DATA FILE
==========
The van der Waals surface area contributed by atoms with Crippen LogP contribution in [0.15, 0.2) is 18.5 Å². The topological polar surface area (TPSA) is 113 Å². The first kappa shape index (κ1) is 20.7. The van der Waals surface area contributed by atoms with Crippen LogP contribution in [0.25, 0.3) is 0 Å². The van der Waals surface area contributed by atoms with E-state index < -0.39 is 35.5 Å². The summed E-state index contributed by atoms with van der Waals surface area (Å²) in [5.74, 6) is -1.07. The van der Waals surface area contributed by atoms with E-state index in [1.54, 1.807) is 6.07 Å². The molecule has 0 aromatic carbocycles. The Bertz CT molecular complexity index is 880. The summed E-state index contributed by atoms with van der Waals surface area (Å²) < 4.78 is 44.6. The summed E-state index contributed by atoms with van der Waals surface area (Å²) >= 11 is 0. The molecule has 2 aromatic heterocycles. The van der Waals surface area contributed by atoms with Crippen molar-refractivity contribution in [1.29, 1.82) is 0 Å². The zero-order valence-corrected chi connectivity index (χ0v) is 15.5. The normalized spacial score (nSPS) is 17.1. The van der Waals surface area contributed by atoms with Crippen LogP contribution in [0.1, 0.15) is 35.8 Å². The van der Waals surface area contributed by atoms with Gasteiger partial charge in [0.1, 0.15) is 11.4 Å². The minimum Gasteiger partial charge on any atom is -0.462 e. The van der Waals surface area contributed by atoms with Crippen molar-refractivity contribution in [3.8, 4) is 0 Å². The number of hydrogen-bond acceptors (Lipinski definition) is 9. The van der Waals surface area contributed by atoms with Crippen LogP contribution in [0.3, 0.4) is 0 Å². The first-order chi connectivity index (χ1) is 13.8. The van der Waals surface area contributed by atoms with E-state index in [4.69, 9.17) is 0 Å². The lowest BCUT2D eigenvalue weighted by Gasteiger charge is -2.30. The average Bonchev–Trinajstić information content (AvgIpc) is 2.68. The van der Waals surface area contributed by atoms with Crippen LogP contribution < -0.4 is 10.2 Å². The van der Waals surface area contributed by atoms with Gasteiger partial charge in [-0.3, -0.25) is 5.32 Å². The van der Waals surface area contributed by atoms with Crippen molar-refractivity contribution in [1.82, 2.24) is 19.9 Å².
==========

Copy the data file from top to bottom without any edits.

The van der Waals surface area contributed by atoms with Crippen LogP contribution in [0.15, 0.2) is 18.5 Å². The topological polar surface area (TPSA) is 113 Å². The first kappa shape index (κ1) is 20.7. The van der Waals surface area contributed by atoms with Crippen LogP contribution in [0.25, 0.3) is 0 Å². The van der Waals surface area contributed by atoms with E-state index < -0.39 is 35.5 Å². The summed E-state index contributed by atoms with van der Waals surface area (Å²) in [5.74, 6) is -1.07. The van der Waals surface area contributed by atoms with E-state index in [1.54, 1.807) is 6.07 Å². The molecule has 0 aromatic carbocycles. The Bertz CT molecular complexity index is 880. The summed E-state index contributed by atoms with van der Waals surface area (Å²) < 4.78 is 44.6. The summed E-state index contributed by atoms with van der Waals surface area (Å²) >= 11 is 0. The molecule has 2 aromatic heterocycles. The van der Waals surface area contributed by atoms with Crippen molar-refractivity contribution in [1.29, 1.82) is 0 Å². The zero-order valence-corrected chi connectivity index (χ0v) is 15.5. The normalized spacial score (nSPS) is 17.1. The van der Waals surface area contributed by atoms with Crippen LogP contribution in [0.1, 0.15) is 35.8 Å². The van der Waals surface area contributed by atoms with Gasteiger partial charge in [0.1, 0.15) is 11.4 Å². The minimum Gasteiger partial charge on any atom is -0.462 e. The van der Waals surface area contributed by atoms with Crippen molar-refractivity contribution in [3.8, 4) is 0 Å². The number of hydrogen-bond acceptors (Lipinski definition) is 9. The van der Waals surface area contributed by atoms with Crippen LogP contribution in [0.3, 0.4) is 0 Å². The first-order chi connectivity index (χ1) is 13.8. The van der Waals surface area contributed by atoms with E-state index in [4.69, 9.17) is 0 Å². The lowest BCUT2D eigenvalue weighted by Gasteiger charge is -2.30. The average Bonchev–Trinajstić information content (AvgIpc) is 2.68. The van der Waals surface area contributed by atoms with Crippen LogP contribution < -0.4 is 10.2 Å². The van der Waals surface area contributed by atoms with Gasteiger partial charge in [-0.3, -0.25) is 5.32 Å². The van der Waals surface area contributed by atoms with Crippen molar-refractivity contribution in [1.82, 2.24) is 19.9 Å².